Campus | March 4, 2017 at 2:02 pm

“Reconnecting America”: Optimism at the National Campaign

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During the first weekend of February, over 70 college students from all over the United States descended upon Harvard’s Institute of Politics. They were there to attend the IOP’s 2017 National Conference for Political and Civic Engagement. The goal? “Reconnecting America,” according to the National Campaign’s website. In order to fulfill this mission, these undergraduates—hailing from a diverse variety of schools—were invited to Cambridge for a weekend of discourse, debate, and good old fashioned political engagement. “Student ambassadors identified what they saw as the root causes of national divisiveness and outlined plans to take leadership roles creating community-based action plans to address those issues,” declares the website confidently.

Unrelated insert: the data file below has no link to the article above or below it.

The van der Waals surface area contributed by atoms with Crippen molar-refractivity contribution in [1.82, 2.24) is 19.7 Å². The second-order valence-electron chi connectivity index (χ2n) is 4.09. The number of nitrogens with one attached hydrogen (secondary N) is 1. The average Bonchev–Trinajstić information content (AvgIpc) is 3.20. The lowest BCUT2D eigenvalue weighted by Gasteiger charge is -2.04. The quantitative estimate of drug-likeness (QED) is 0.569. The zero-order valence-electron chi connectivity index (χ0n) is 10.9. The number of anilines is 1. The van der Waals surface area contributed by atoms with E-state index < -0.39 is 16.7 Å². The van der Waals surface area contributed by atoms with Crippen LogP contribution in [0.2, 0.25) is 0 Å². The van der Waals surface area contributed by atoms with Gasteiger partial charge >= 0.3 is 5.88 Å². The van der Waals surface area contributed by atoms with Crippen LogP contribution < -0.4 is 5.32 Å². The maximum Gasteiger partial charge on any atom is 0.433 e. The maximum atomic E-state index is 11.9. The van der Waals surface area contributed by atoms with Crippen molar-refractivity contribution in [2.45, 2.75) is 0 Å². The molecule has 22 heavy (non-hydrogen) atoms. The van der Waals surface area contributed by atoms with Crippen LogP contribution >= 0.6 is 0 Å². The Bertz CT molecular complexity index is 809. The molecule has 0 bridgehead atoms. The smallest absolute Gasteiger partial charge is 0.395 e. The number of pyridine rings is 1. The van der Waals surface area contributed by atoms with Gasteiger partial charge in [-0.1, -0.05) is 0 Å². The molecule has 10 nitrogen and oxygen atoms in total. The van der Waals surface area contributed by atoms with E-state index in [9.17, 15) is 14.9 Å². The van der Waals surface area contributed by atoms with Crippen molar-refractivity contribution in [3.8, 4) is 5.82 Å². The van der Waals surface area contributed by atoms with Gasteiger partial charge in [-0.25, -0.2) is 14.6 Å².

We sat in on many of the proceedings. Given the event’s strong focus on rather gloomy themes like partisanship, division, and political disillusionment, we expected the students to be skeptical—if not fed up—with the current political zeitgeist. However, the opposite was true: the conference was characterized by an optimistic view of our existing political establishment. Attendees were hopeful that activism and engagement could lead to desirable change. It seems that the conference attracted a self-selecting crowd: college students who were willing to spend a weekend discussing politics tend to be the ones most inspired by politics. There was also, perhaps unsurprisingly, a healthy dose of the IOP’s distinctive brand of community-building and think-tank optimism. College students became “student ambassadors” who would spend 90 minutes trying to brainstorm “concrete action plans” to fight inequality. Overall, the conference succeeded at uniting politically active minds and stimulating discussion, but it mistakenly believed that students would be able to spontaneously brainstorm novel solutions.

One of the main “polling” events of the weekend was a town hall in which John Della Volpe, director of polling at the IOP, posed questions to attendees on national themes and issues. The event was quite effective in terms of gauging student reactions to national issues.